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University employees receive state-funded raises in July

During the 2023 Utah Legislature, lawmakers approved raises for all state employees, including higher education faculty and staff.

Normally, the legislature covers 75% of compensation increases and the university pays for 25% with tuition revenue. While lawmakers authorized raises of up to 8.75%, this year’s higher education tuition freeze means the university will have enough funding to pay for an overall 5.5% raise for campus employees (non-hospitals and clinics).  

As part of the university’s 2023-2024 budget planning this spring, college and department managers have received “blocks” of funding to cover that aggregate payroll increase. Raises could range up to 10%. The payroll increases will go into effect when new fiscal year budgets begin on July 1.

We asked Chief Human Resource Officer Jeff Herring to explain how the payroll increases may be allocated and when university employees can expect to see them in their paychecks.

Will every U employee receive a 5.5% raise?

No. Funding for the 5.5% increase was given to each of the university’s 1,000 state-appropriated budgeting units as a “block” of money that could be used to allocate employee raises strategically, according to each unit’s needs. Raises may range up to 10%, depending on managers’ efforts to provide equitable salaries within a unit and retain and recruit workers in a competitive market. Employees who preemeptively received out of cycle raises may not be included.

How do university administrators determine who gets a raise and how much? Why would employees working in the same office receive different raises?

As mentioned above, there are many factors that go into how raises are allocated at the unit level. Some of the factors we expect might be considered while making the determination are:

  • Market adjustments—addresses external market movement in a particular job category to keep us competitive with the market
  • Internal equity—how each job relates to other individuals within their unit relative to scope and complexity of the duties
  • Merit—reward and recognition for excellence and outstanding success in employment
  • Cost-of-living-adjustment (COLA)—given to help employees maintain the value of their compensation against inflation

Individual unit managers were given the discretion to make these decisions, in most cases. That is the level that is likely most aware of how the granting of funds could best be used. Human Resources and the university provided salary and market data to units to help them in factoring that aspect into their determinations.

While a 5.5% aggregate allocation for salary is an amount that is generally more than has been given in the past, the university held some of the funding provided by the legislature to pay for increased health care costs due to increased claims from our employees. Nevertheless, all of the money appropriated by the legislature to the university will be used to provide increases in employee salaries and benefits.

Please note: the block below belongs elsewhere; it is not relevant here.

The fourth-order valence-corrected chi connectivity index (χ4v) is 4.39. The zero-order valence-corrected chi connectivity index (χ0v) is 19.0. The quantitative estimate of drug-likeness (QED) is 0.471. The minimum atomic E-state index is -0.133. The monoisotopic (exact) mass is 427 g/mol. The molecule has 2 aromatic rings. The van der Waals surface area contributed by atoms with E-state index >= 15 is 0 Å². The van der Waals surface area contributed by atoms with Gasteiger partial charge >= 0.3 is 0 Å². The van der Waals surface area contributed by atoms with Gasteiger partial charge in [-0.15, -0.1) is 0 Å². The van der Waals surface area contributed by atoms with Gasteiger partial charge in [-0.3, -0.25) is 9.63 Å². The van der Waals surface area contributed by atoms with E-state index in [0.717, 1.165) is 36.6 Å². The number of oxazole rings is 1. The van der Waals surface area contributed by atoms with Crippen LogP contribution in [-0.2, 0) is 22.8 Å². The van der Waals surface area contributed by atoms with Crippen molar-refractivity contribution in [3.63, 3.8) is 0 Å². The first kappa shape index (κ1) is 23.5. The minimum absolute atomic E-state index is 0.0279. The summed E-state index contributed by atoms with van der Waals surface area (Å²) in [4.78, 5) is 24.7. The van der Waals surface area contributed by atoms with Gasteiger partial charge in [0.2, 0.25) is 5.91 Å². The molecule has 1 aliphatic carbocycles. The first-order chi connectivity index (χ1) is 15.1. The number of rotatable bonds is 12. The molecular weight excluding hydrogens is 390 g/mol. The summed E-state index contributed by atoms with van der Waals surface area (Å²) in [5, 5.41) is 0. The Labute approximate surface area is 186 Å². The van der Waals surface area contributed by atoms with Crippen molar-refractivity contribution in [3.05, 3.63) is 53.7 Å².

It is also important to remember that the amount of funds given to the University of Utah each year by the legislature, it only covers 75% of the personnel costs for state employees. We generally supplement the extra 25% needed with other sources of funding, including some tuition. By holding tuition increases to 0% this year, we had to stretch some of that allocation to make sure we could cover salary and benefit increases for all employees.

Is this a COLA raise I can expect to get every year?

The funding provided by the legislature was not a COLA raise. Employee compensation is a priority for university leadership each year at the legislative session, but the legislature is the ultimate decider. This aggregate salary increase of 5.5% is very welcome and is larger than any received in the recent past. It will go a long way to helping us stay competitive in attracting and retaining talent at the University of Utah. We are grateful for the increase and are confident that the request for similar significant salary funding allocations will be made in the future.

It is important to remember that this year’s amount is not a regular occurrence or anything that we can definitively assume will be the norm going forward. We will continue to monitor the labor market and make our presentation to the legislature each year, explaining why salary and benefits increases are so important for the University of Utah in attracting and retaining a workforce that provides a huge return on investment to our community and state though economic opportunities, community engagement, health care, and innovation. 

When will this raise show up in my paycheck?

Employees will see increases on their checks received July 22 for work occurring at the start of the new fiscal year—July 1.